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Author Topic: [Jul 2015] - Flash Fiction - Critique Thread  (Read 4718 times)

Offline Raptori

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[Jul 2015] - Flash Fiction - Critique Thread
« on: September 02, 2015, 12:36:53 PM »
So here is the possibility to get critiques for your stories entered in our flash fiction writing contest - and to give critique as well.

If everybody wants and gives critique, this thread will be pure chaos soon, while 2-3 critiques for as many stories shouldn't be a problem. We'll see how it goes and adapt if necessary. :)

So what we're doing is this:
1. Everybody who wants critique for his story posts in here.*
2. Everybody who wants to do a critique for a specific story (whose writer has asked for critique) posts it in here.

IF this thread is overrun fast, I'm splitting it so that every story has it's own one to avoid confusion. :)

* I know that critique isn't always easy to handle, especially if you are not used to it. So if you feel more comfortable receiving it in private, people can send it via pm. They can post here that they sent a critique via pm so that others know about it.

At the moment I don't think it necessary that we create a system balancing given/received critiques. However, if it turns out to be unfair and some people are giving critiques without receiving some (or the other way round) we have to add one.

Basic rules for critiquing:

This is just a small guideline for those that haven't done critiques before, stolen from this forum's writing section.
Quote
Critiquing Other’s Work
1. Please read what the poster is asking for before you post your critique.
2. Critique the writing, not the writer.  Never, “You are...” or “You should...” but rather, “The writing is...” or “The story should...”
3. We all have different levels of writing ability here, keep that in mind when critiquing.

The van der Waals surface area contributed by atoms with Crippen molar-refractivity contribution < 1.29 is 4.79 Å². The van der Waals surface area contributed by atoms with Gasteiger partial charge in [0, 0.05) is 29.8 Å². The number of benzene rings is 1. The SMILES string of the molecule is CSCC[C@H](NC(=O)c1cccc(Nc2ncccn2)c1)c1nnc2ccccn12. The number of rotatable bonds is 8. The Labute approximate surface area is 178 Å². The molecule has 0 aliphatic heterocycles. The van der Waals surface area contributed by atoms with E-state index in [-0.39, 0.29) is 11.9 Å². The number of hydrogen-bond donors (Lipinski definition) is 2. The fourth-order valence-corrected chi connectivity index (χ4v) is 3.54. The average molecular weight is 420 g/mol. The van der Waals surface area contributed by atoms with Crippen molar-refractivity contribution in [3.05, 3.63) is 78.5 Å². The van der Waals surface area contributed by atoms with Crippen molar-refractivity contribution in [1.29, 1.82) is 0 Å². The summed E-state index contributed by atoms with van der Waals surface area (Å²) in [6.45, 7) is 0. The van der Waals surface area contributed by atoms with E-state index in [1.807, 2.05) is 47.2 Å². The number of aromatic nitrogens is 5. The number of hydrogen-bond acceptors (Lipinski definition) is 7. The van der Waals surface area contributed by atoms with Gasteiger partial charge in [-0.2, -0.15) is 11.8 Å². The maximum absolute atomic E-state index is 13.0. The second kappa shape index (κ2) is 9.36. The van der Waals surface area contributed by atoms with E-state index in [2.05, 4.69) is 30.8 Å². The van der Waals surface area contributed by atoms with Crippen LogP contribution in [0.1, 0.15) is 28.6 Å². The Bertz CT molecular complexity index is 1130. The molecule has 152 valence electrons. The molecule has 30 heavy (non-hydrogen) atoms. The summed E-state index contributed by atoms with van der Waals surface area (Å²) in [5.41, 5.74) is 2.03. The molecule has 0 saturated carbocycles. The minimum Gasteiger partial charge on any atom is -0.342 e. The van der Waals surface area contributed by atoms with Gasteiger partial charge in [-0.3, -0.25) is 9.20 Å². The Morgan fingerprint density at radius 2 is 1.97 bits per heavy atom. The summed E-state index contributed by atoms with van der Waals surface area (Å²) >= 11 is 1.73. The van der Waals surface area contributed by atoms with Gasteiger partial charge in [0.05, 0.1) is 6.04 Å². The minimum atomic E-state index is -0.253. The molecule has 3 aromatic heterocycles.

4. Find what is right in each piece as well as what is wrong.
5. Remember that subject matter is personal. You don't have to like a story to give it a fair critique.
6. Remember what your biases are and critique around them.
7. Remember that real people wrote this stuff, and real people have real feelings. Things you may not say while critiquing: “That’s awful.” “That’s stupid.” “You couldn’t write your way out of a paper bag.”
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Offline Henry Dale

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Re: [Jul 2015] - Flash Fiction - Critique Thread
« Reply #1 on: September 02, 2015, 12:52:59 PM »
I'd like some critique on my more experimental than usual piece about fantasy chess.  :)
Obviously giving critique back when you ask me  ;)

Offline Paul Birbilas

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Re: [Jul 2015] - Flash Fiction - Critique Thread
« Reply #2 on: September 02, 2015, 03:38:55 PM »
Considering I got 1 vote I'd like a critique to see what I could improve. :-\

Offline Henry Dale

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Re: [Jul 2015] - Flash Fiction - Critique Thread
« Reply #3 on: September 02, 2015, 03:54:38 PM »
Considering I got 1 vote I'd like a critique to see what I could improve. :-\

Hey Paul
I didn't vote for your entry but that's not because I disliked it as is. It was really good.
To me it just lacked in the department that makes me like stories as a whole: the "genre". This wasn't really fantastical or scifi, nor did it have that very unique twist or concept that makes me go wow.
Next time I should let my mom vote for me, she loves crime a lot so you'd have gotten her vote  ;)

So now you know why you didn't get my vote, let's take it apart.
I know it's hard in a flash fiction cuz you're very limited by the word count. Thing is, I didn't really get the feeling of the character's drowsiness, that feeling that blurs his entire environment. He's just casually talking to the other guy like yer I want to have a bar. Maybe scrambling some words, add that bit of stuttering. That's my opinion.  :) keep it up!

Offline xiagan

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Re: [Jul 2015] - Flash Fiction - Critique Thread
« Reply #4 on: September 02, 2015, 03:54:38 PM »
Considering I got 1 vote I'd like a critique to see what I could improve. :-\
Competition was really hard this time. There wasn't a story I'd consider bad this month, there were just some better than others. :)
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Offline Raptori

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Re: [Jul 2015] - Flash Fiction - Critique Thread
« Reply #5 on: September 02, 2015, 03:57:49 PM »
Considering I got 1 vote I'd like a critique to see what I could improve. :-\